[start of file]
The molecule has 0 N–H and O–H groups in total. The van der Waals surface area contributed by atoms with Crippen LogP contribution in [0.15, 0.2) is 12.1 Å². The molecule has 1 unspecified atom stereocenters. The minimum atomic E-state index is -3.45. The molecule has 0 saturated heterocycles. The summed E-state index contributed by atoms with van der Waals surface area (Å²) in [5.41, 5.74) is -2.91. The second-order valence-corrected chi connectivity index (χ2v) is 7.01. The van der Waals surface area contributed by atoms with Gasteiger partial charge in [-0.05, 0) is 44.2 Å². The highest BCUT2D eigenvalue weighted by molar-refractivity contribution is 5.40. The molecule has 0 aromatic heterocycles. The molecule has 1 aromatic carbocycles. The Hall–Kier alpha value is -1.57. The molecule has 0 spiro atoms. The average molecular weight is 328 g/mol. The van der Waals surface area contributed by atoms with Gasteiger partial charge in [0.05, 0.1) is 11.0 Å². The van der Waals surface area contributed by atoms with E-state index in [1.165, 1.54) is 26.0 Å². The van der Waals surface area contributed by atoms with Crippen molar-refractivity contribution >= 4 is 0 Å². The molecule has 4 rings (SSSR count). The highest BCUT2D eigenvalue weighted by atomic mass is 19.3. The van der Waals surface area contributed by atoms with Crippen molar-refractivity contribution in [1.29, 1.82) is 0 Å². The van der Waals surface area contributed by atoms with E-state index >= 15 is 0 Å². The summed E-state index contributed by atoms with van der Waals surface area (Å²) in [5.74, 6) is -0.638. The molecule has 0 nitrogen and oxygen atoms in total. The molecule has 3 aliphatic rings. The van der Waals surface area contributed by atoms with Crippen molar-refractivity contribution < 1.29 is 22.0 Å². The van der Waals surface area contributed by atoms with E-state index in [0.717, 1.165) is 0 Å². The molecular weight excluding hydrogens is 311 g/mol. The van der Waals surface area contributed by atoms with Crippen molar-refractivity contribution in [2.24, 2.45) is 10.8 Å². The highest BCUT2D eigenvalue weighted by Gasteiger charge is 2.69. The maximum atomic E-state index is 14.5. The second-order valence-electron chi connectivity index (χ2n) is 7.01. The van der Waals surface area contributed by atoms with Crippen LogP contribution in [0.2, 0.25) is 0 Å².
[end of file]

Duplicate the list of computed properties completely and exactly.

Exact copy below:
The molecule has 0 N–H and O–H groups in total. The van der Waals surface area contributed by atoms with Crippen LogP contribution in [0.15, 0.2) is 12.1 Å². The molecule has 1 unspecified atom stereocenters. The minimum atomic E-state index is -3.45. The molecule has 0 saturated heterocycles. The summed E-state index contributed by atoms with van der Waals surface area (Å²) in [5.41, 5.74) is -2.91. The second-order valence-corrected chi connectivity index (χ2v) is 7.01. The van der Waals surface area contributed by atoms with Gasteiger partial charge in [-0.05, 0) is 44.2 Å². The highest BCUT2D eigenvalue weighted by molar-refractivity contribution is 5.40. The molecule has 0 aromatic heterocycles. The molecule has 1 aromatic carbocycles. The Hall–Kier alpha value is -1.57. The molecule has 0 spiro atoms. The average molecular weight is 328 g/mol. The van der Waals surface area contributed by atoms with Gasteiger partial charge in [0.05, 0.1) is 11.0 Å². The van der Waals surface area contributed by atoms with E-state index in [1.165, 1.54) is 26.0 Å². The van der Waals surface area contributed by atoms with Crippen molar-refractivity contribution >= 4 is 0 Å². The molecule has 4 rings (SSSR count). The highest BCUT2D eigenvalue weighted by atomic mass is 19.3. The van der Waals surface area contributed by atoms with Crippen molar-refractivity contribution in [1.29, 1.82) is 0 Å². The van der Waals surface area contributed by atoms with E-state index >= 15 is 0 Å². The summed E-state index contributed by atoms with van der Waals surface area (Å²) in [5.74, 6) is -0.638. The molecule has 0 nitrogen and oxygen atoms in total. The molecule has 3 aliphatic rings. The van der Waals surface area contributed by atoms with Crippen molar-refractivity contribution < 1.29 is 22.0 Å². The van der Waals surface area contributed by atoms with E-state index in [0.717, 1.165) is 0 Å². The molecular weight excluding hydrogens is 311 g/mol. The van der Waals surface area contributed by atoms with Crippen molar-refractivity contribution in [2.24, 2.45) is 10.8 Å². The highest BCUT2D eigenvalue weighted by Gasteiger charge is 2.69. The maximum atomic E-state index is 14.5. The second-order valence-electron chi connectivity index (χ2n) is 7.01. The van der Waals surface area contributed by atoms with Crippen LogP contribution in [0.2, 0.25) is 0 Å².